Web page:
Anyone who has grown up in Canada can tell you that there’s almost countless places they’ve thrown on a pair of skates and played hockey. There’s outdoor rinks at community centers, frozen-over ponds and lakes and even the lucky ones who’ve had a backyard rink to play on until they’re frozen solid. One place no one has played, though, is atop a building in downtown Toronto, but that’s about to change.
Instagram user TripTime1965 posted a photo Monday of a rink on top of a building in Toronto’s Financial District, and it appears to be a full-size NHL rink complete with boards and a crisp, clean sheet of ice: Read more
Though the premise of the Winter Classic hasn’t changed over the past several seasons, the event always manages to feel special and produce some of the most breathtaking photos in all of sports. The 2016 event between the Montreal Canadiens and hometown Boston Bruins at Gillette Stadium in Foxborough, Mass., was no exception.
With nearly 70,000 people in attendance, the game was a spectacle, and the photographers on hand captured the event in all its glory. Take a look at 10 of the best images from the 2016 Winter Classic: Read more
Brendan Gallagher made his return to the Montreal Canadiens lineup Friday for the Winter Classic after missing the past 17 games due to two broken fingers, and he didn’t waste time making an impact.
In his return to action, Gallagher skated the third highest ice time among Canadiens forwards and had the primary assist on a third-period insurance goal by Montreal captain Max Pacioretty. But Gallagher’s best moment of the game came at the tail end of the second period when he scored with some incredible hand-eye coordination.
The Canadiens were working the puck around the Boston zone when a cross-ice pass went from Tomas Plekanec to Pacioretty. When the puck hit Pacioretty’s stick, it popped into the air and fluttered into the air. Pacioretty reacted quickly by batting the puck toward the front of the net where it was smacked out of mid-air by Gallagher and right over the shoulder of Bruins netminder Tuukka Rask. Take a look: Read more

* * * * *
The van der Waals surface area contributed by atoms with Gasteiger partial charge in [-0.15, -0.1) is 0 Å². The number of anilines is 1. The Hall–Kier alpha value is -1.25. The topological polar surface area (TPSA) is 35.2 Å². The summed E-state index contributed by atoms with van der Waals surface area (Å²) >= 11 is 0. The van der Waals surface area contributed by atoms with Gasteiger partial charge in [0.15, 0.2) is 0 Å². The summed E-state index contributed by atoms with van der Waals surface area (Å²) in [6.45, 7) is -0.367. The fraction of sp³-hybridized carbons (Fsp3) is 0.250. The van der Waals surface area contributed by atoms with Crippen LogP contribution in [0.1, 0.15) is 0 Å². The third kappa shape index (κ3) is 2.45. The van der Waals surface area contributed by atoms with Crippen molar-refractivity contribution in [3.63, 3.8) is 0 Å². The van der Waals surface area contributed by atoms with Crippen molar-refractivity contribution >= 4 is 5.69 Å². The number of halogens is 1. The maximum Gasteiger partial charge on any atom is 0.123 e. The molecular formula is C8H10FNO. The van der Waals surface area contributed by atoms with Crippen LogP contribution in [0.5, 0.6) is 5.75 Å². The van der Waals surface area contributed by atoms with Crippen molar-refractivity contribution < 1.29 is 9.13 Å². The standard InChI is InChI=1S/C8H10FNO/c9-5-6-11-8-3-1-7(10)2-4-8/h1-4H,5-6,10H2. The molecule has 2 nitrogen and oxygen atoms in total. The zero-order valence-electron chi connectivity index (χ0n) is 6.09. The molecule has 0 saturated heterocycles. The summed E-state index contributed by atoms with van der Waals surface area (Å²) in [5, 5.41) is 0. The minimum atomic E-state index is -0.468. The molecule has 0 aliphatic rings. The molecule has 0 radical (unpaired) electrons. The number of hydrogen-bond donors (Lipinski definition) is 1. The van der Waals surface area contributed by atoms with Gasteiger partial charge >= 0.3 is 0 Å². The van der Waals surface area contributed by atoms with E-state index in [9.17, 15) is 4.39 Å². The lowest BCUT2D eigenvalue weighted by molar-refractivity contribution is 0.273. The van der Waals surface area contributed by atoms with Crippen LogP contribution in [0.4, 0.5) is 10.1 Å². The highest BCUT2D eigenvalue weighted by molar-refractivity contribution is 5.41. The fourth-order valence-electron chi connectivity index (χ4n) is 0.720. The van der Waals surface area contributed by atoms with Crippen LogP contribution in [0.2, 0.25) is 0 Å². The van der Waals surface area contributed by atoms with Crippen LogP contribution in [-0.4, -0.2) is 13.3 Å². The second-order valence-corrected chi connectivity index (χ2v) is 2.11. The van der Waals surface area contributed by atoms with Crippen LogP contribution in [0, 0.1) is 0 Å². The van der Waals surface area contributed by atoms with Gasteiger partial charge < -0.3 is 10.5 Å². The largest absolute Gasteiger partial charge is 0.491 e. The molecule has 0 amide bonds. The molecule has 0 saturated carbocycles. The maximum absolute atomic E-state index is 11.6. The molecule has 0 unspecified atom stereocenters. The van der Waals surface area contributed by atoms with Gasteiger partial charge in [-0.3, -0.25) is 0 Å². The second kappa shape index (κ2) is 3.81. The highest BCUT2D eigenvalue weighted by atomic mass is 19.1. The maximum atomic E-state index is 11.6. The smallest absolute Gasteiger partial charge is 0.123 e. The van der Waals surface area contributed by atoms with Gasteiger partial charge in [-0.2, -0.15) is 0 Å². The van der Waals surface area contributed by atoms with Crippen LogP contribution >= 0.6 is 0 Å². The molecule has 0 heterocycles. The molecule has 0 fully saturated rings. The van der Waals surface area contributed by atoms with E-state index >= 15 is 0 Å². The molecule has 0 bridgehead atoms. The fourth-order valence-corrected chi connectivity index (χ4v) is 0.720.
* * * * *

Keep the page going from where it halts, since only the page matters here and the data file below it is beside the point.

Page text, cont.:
The eighth Winter Classic is upon us, and it’s a doozie of a matchup. Foxboro, Mass., will host the Boston Bruins and Montreal Canadiens, placing hockey’s greatest rivalry outdoors. Yes, please. Given the history of bad blood between the two squads, the 2016 Classic immediately has a chance to go down as one of the best.
Which Winter Classic is the king of them all so far? It’s time to rank all seven, from worst to best. An important note: quality of hockey isn’t paramount. Indoor NHL rinks with standardized ice conditions treat us to higher-quality hockey every night of the week. So a good Winter Classic is about entertainment value above all else, and while good hockey helps, the entertainment can also include intangibles. Let’s begin.
Canadiens goaltender and Massachusetts native Mike Condon chose not to go with a mask design that paid homage to New England Patriots — Condon’s hometown NFL team and the team that plays on the very grounds that will host the Winter Classic. But if Condon was hoping to win some cheers from the notoriously tough Boston crowd, Bruins goaltender Tuukka Rask may have killed that hope.
Rask’s unveiled his lid for the 2016 Winter Classic game, which will be played at noon E.T. Friday, and he isn’t just tipping his cap to quarterback Tom Brady. Instead, Rask is putting four major Patriots players on display. While Brady is one of the four, Rask’s mask also features tight end Rob Gronkowski, receiver Julian Edelman and kicker Stephen Gostkowski. Check it out: Read more